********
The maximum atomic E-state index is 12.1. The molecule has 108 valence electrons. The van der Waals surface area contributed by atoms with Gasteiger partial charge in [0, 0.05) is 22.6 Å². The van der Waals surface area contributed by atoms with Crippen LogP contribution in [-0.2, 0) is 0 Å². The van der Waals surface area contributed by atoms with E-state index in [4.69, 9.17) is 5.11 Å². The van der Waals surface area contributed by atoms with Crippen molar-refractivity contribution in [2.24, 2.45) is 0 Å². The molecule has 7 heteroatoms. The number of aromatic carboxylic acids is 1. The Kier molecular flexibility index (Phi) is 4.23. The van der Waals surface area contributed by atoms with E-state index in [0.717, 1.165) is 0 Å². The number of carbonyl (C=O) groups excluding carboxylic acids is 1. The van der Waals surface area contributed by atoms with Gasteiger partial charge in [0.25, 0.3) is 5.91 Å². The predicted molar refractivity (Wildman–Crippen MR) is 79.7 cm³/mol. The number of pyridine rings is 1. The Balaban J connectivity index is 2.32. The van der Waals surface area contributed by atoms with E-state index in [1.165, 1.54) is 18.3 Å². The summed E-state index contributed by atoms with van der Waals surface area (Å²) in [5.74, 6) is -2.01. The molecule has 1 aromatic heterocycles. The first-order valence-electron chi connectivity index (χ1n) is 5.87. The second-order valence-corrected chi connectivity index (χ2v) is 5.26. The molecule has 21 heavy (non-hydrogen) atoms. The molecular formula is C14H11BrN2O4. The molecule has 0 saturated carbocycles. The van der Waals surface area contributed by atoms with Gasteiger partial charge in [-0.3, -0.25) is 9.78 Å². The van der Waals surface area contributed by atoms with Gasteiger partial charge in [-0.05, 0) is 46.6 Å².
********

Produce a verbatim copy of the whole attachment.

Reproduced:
The maximum atomic E-state index is 12.1. The molecule has 108 valence electrons. The van der Waals surface area contributed by atoms with Gasteiger partial charge in [0, 0.05) is 22.6 Å². The van der Waals surface area contributed by atoms with Crippen LogP contribution in [-0.2, 0) is 0 Å². The van der Waals surface area contributed by atoms with E-state index in [4.69, 9.17) is 5.11 Å². The van der Waals surface area contributed by atoms with Crippen molar-refractivity contribution in [2.24, 2.45) is 0 Å². The molecule has 7 heteroatoms. The number of aromatic carboxylic acids is 1. The Kier molecular flexibility index (Phi) is 4.23. The van der Waals surface area contributed by atoms with E-state index in [0.717, 1.165) is 0 Å². The number of carbonyl (C=O) groups excluding carboxylic acids is 1. The van der Waals surface area contributed by atoms with Gasteiger partial charge in [0.25, 0.3) is 5.91 Å². The predicted molar refractivity (Wildman–Crippen MR) is 79.7 cm³/mol. The number of pyridine rings is 1. The Balaban J connectivity index is 2.32. The van der Waals surface area contributed by atoms with E-state index in [1.165, 1.54) is 18.3 Å². The summed E-state index contributed by atoms with van der Waals surface area (Å²) in [5.74, 6) is -2.01. The molecule has 1 aromatic heterocycles. The first-order valence-electron chi connectivity index (χ1n) is 5.87. The second-order valence-corrected chi connectivity index (χ2v) is 5.26. The molecule has 21 heavy (non-hydrogen) atoms. The molecular formula is C14H11BrN2O4. The molecule has 0 saturated carbocycles. The van der Waals surface area contributed by atoms with Gasteiger partial charge in [-0.3, -0.25) is 9.78 Å². The van der Waals surface area contributed by atoms with Gasteiger partial charge in [-0.05, 0) is 46.6 Å².